“They basically said that as far as they knew, the area was private,” Schwartz said of the deputies. “And I said, ‘Well, no, actually it’s not.’ ”


The deputies took her business card and stood down, but told her to email them proof that it was legal for her to be there.

Here’s a thought:

How about if sheriff’s deputies research the law and enforce it properly, rather than act as free armed guards for millionaires?

When I visited the beach with Schwartz, a homeowner strolled by. He wouldn’t give his name but said guards have worked for the Escondido Beach Homeowners Assn. for several years to prevent rowdiness, break-ins, trespassing, urinating and littering.

I have no doubt that some of the visitors are knuckleheads, but when you choose to live a few steps from a national treasure that’s owned by the public, shouldn’t you expect a few headaches?

“I’ve lived there 15 years and we don’t do anything to keep anybody off,” claimed Jeff Light of the homeowners association, who said the guards’ primary duty was to prevent illegal parking on the private road to the houses. “It’s not like Billionaires’ Beach where they closed off all access and put up fences and didn’t even let anyone walk on the beach.”

Don’t you love it when millionaires take shots at billionaires?

If homeowners are on edge, it may be because since 2013, the Our Malibu Beaches app has clarified where sunbathers can go if they would like to avoid the crowds at Zuma or other overrun areas.


Jenny Price, who introduced the app, had a fabulous op-ed piece in Friday’s Times in which she called county officials the worst culprits in denying beach access. Dan Blocker and El Sol beaches have been under county control for decades, but you can’t get to them. As Price noted, former Disney poobah Michael Eisner and his neighbors on El Sol have resisted efforts to build a stairway to the beach.

Price alerted me to some unfriendly signs posted by homeowners at the south end of El Matador State Beach, so I paid a visit. If you were to read the warnings, you would think it was illegal to stroll, take pictures or climb rocks.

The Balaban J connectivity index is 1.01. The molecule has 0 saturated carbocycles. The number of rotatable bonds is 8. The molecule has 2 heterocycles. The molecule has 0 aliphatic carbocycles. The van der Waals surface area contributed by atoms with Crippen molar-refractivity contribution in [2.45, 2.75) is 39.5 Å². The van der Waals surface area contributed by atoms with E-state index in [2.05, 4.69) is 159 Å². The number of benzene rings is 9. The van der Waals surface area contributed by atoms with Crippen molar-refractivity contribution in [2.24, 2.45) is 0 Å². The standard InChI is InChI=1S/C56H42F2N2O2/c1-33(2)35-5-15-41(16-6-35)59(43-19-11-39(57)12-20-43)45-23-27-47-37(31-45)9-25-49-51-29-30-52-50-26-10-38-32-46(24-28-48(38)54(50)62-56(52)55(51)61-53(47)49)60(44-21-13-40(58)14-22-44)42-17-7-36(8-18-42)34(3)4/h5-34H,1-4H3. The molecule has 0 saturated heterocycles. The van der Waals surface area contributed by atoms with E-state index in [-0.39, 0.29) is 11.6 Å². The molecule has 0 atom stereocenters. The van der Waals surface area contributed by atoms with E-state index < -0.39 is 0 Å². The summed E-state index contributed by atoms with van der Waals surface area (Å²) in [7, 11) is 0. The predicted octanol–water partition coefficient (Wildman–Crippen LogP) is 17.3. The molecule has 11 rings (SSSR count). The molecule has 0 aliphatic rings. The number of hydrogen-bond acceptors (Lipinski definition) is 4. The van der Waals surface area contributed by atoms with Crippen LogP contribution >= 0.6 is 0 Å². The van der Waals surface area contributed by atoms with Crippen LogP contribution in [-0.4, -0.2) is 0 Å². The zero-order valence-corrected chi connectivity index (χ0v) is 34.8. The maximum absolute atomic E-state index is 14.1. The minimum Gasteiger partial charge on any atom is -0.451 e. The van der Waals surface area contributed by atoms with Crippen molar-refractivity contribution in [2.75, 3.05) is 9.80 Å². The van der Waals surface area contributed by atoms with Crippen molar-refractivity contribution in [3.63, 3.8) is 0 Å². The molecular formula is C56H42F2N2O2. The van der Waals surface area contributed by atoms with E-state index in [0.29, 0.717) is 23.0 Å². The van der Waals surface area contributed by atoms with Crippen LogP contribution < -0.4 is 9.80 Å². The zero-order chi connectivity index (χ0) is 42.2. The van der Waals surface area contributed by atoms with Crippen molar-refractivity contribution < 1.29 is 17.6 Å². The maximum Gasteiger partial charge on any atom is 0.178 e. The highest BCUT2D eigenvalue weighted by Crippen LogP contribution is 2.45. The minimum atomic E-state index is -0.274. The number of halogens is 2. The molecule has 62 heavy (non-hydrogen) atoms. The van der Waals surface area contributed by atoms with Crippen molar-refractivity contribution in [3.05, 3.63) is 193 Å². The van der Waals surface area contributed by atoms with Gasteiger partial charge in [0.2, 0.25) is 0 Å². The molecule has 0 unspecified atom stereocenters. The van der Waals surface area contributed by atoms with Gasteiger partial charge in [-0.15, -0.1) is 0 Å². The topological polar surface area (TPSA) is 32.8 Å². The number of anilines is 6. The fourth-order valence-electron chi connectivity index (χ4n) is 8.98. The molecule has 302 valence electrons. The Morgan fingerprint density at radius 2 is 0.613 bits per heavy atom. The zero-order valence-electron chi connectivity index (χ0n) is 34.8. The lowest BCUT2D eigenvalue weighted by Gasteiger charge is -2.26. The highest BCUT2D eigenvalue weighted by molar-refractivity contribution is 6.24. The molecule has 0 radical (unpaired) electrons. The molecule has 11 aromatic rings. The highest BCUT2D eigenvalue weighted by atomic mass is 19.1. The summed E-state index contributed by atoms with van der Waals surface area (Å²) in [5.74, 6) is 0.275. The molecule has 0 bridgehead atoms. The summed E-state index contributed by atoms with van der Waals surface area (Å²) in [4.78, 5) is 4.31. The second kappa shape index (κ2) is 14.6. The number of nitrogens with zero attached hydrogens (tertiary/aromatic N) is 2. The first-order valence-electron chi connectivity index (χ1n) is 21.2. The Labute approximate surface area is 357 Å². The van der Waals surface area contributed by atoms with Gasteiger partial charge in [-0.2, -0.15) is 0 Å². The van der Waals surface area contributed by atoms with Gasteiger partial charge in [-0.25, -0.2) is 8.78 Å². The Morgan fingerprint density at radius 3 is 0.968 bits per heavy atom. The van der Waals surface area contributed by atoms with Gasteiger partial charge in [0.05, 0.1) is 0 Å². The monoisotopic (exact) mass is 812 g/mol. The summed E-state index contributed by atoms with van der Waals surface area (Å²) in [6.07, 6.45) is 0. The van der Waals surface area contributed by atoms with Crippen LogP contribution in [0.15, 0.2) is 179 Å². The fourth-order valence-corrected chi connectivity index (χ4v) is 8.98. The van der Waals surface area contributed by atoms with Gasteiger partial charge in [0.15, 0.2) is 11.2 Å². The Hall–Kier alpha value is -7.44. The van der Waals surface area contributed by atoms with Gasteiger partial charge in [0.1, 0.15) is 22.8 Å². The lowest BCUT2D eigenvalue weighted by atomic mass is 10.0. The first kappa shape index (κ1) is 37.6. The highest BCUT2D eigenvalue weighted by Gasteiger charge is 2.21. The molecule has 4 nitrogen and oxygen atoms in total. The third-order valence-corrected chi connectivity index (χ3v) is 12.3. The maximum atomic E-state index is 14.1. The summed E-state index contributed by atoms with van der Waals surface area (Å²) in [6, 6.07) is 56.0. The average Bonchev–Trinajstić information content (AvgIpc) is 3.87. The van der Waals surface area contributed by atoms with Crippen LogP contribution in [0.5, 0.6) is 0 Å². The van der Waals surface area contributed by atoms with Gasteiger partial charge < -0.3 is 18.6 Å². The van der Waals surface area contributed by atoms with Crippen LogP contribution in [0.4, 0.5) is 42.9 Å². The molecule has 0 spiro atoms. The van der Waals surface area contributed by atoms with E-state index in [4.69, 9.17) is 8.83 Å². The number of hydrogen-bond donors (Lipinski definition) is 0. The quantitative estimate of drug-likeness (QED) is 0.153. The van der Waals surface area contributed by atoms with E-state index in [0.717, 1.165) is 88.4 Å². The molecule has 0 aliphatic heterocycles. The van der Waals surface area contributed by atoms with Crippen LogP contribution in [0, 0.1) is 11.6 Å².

“This Is Our Yard Down to Ocean!” says one. “Please Do Not Hang, Smoke, Drink, Party, Scream, in Our Yard!!!! Respect the Beach.”

First of all, that’s not true. Wet sand is public sand.

Secondly, the house bearing that sign is one of numerous hideous monstrosities in Malibu. I’m thinking of printing up signs for sunbathers to plant in the sand.

“This is our coastline! Please respect it by immediately removing the grotesque architectural crime you call a house!!!!”

Price also tipped me about Aaron Crow, who got a ticket Aug. 15 for parking next to Geffen’s house on Pacific Coast Highway.


Crow, 42, a software engineer who lives on the campus of Mount Saint Mary’s University, told me he knew from having toured Malibu with Price that Geffen’s property has curb cutaways for garages, even where there are no garages. It looks like there are, but it’s just solid wall made to look like garage doors. So Crow parked there, and then made his case as a Los Angeles County sheriff’s deputy began writing him a $53 ticket.

“Do you understand that’s a fake driveway?” Crow asked the deputy.

The deputy kept writing, and now Crow will contest the ticket in court.

We’ve got to stand with him, folks. This isn’t about a parking ticket, it’s about taking back the beach, no matter how expensive the legal fight may be.

Anyone up for a Sand Aid concert?

Twitter: @LATstevelopez